Many students struggle to fall asleep at night, even though they are terribly tired during the day. Why is this becoming a common occurrence? Daily, the average student spends nine hours using technology for enjoyment and school, and many of these hours are after the sun sets. Although sunlight dims to relative darkness, children's exposure to light remains when they are planted in front of televisions, phones, computers, and other handheld, computing devices.
What we are now learning is that this extended exposure to light is having detrimental effects on the natural circadian rhythms that have been established across time.
What are Circadian Rhythms?
Circadian rhythms are physical, mental and behavioral changes that follow a 24-hour cycle of light and dark in an organism's natural environment. The study of circadian rhythms is called chronobiology.
Are Circadian Rhythms Important?
Circadian rhythms are key in determining the sleep patterns of humans. Our body's have a controlling clock or suprachiasmatic nucleus (SCN) located in the hypothalamus that controls the production of hormones in the brain such as melatonin. The SCN is located above the optic nerve and relays information to the brain about when it is light and when it is dark. At night, it is the production of melatonin that causes you to get sleepy. As a result, when light exposure continues into the night, the brain does not secrete the chemical messengers into the blood that induce slumber.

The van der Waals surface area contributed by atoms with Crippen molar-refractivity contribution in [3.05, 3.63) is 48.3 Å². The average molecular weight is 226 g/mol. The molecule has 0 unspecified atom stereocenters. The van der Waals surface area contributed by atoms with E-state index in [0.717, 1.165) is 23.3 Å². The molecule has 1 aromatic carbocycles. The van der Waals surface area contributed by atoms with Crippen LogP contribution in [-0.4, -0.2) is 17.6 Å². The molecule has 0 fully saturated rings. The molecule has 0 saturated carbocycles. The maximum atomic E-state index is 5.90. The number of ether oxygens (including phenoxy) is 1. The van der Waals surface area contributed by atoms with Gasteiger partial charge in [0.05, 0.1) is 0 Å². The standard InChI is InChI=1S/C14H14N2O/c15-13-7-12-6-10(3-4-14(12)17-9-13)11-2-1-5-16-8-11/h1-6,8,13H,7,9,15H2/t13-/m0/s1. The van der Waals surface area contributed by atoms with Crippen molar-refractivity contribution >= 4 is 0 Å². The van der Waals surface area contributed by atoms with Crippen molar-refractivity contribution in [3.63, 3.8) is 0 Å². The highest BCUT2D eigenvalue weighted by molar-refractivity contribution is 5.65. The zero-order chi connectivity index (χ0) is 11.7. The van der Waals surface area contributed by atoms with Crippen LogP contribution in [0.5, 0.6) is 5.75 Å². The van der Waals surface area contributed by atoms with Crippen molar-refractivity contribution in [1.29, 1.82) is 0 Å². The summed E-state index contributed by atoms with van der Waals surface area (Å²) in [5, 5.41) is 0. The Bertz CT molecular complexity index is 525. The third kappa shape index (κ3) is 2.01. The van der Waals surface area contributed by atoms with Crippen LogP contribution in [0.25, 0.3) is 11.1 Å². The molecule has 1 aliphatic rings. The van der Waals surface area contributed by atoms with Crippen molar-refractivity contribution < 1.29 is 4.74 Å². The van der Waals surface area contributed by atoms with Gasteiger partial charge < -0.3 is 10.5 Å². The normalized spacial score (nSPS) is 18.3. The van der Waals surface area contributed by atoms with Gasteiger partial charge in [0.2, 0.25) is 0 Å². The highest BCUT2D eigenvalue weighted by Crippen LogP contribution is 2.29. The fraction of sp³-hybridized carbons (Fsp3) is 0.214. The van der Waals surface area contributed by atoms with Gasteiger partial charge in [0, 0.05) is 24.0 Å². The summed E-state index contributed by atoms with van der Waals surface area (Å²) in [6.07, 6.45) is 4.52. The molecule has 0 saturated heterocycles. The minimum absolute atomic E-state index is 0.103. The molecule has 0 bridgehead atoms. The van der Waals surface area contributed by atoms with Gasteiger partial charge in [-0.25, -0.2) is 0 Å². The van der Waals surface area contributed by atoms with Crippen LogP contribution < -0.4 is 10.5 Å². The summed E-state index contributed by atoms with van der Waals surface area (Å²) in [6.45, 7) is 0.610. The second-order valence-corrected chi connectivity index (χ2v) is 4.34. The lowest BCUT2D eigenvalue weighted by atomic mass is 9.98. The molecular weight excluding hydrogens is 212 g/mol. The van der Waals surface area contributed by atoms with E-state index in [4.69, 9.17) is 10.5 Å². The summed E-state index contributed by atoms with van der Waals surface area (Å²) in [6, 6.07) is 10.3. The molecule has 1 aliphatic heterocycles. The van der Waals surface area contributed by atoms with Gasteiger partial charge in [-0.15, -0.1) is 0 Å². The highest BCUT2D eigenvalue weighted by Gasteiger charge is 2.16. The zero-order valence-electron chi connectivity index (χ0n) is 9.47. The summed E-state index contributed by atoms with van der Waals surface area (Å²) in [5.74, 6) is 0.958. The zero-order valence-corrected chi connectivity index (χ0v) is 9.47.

How Does Technology Affect Circadian Rhythms and the Sleep Patterns of Students?
We now know that it's exposure to blue light at night that often keeps students up late. In fact, for the average person, reading on a tablet or computer before turning in can result in a later bedtime by about an hour. What's more, excessive use of technology such as texting has now been linked to sleep problems due to the continued exposure to light and sounds late into the night.
What Can Be Done to Protect Students from Light Emitted by Technology?
- Discontinue the use of technology at least 1 to 2 hours before bedtime.
- Help children feel comfortable sleeping in darkness and limit the use and brightness of nightlights. If nightlights are required, make sure to turn them off or dim them once children are asleep.
- Purchase blackout shades. These shades limit outside light penetrating into rooms, so kids can sleep deeply until they need to awake.
- Upload the free software Flux onto your computing devices. Flux adjusts the computer's display to the time of day and limits certain wavelengths at night.
- Dim computers and televisions in the night hours.
I hope you found this blog post helpful. Let me know if you have any additional strategies!
Dr. Erica Warren is the author, illustrator, and publisher of multisensory educational materials at Good Sensory Learning. She is also the director of Learning to Learn and Learning Specialist Courses.
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